Star point

"Doug Self seems to give similar reasons from where you should pick the feedback on an amp output, and that you shouldn't do it from the point where the two emitter resistors meet, but slightly away from it. "

This is to do with taking the feedback from a true summing point (i.e. the summed output to the speakers) and is a valid point.

The problem is, with a single transformer secondary, the bus-bar between the caps is not a summing point, and the significant and large current flows here make for measurably different potentials (DC and AC) as you move along it.

Connecting at a tap though, gives you a shared current path, of finite impedance.

I REALLY like BAM's idea - it allows lots of wires, in the smallest possible distribution, with the end result being a 'lump' of commendable volume, and hence low impedance.

With dual centre-tapped secondaries, the bulk of the current flow can be removed from the bus-bar, improving performance considerably, by removing the current flow from the signal earth (with correct wiring).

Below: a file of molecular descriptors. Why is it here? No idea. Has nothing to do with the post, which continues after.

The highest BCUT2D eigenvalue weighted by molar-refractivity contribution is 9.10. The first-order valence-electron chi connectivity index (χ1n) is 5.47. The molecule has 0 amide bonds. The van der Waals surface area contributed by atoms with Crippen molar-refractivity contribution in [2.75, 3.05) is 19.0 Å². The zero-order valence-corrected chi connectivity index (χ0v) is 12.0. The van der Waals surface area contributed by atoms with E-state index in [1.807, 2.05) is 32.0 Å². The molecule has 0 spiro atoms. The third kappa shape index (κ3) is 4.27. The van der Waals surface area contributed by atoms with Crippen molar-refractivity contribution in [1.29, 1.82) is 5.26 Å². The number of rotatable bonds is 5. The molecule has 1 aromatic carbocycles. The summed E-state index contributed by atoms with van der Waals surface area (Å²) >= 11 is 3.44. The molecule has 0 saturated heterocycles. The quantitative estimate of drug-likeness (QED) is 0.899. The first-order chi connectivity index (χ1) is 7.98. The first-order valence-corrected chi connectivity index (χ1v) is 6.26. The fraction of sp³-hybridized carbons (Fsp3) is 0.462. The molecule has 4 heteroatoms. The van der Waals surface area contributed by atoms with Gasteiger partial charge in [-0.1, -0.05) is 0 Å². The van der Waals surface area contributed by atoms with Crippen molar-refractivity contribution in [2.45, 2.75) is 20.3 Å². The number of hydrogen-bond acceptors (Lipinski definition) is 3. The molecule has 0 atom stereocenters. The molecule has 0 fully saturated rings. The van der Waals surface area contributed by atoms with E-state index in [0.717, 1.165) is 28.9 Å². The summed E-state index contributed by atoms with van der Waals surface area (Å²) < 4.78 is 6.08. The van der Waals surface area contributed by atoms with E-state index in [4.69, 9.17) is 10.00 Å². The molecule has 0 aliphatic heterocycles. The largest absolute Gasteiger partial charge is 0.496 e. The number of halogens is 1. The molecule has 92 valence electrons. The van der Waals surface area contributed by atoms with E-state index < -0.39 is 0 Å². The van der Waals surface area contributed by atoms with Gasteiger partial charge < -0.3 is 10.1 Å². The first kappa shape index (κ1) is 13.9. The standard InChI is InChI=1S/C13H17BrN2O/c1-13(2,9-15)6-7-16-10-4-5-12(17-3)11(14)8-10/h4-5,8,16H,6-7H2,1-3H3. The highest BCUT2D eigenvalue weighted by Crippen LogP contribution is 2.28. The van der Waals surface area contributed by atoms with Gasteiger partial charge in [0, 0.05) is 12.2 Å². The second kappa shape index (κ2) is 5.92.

Remeber the current flows in loops - that's really important.

A.
 
Finding a point

"This is to do with taking the feedback from a true summing point (i.e. the summed output to the speakers) and is a valid point."

Just mentioned this to illustrate that the right point is not always the most logical.

"Connecting at a tap though, gives you a shared current path, of finite impedance."

I wonder if you can use a T shaped pcb track, the two opposite ends being the caps and the lone end the star.

"I REALLY like BAM's idea - it allows lots of wires, in the smallest possible distribution, with the end result being a 'lump' of commendable volume, and hence low impedance. "

I have seen using the caps meeting point used as star on many projects... and criticized later on.

What I don't know is how potentials work when you use a "surface" instead of a track. That is many use a copper surface or even a metal plate and put the star there.

"With dual centre-tapped secondaries, the bulk of the current flow can be removed from the bus-bar, improving performance considerably, by removing the current flow from the signal earth (with correct wiring)."

Yes, that seems to be the way many transformers are being rectified now, and I should be trying it on my next project. But you need separate secondaries.

"Remember the current flows in loops - that's really important."

But how does that concept apply on why we shouldn't use the caps meeting point? We are not making a loop here.


Carlos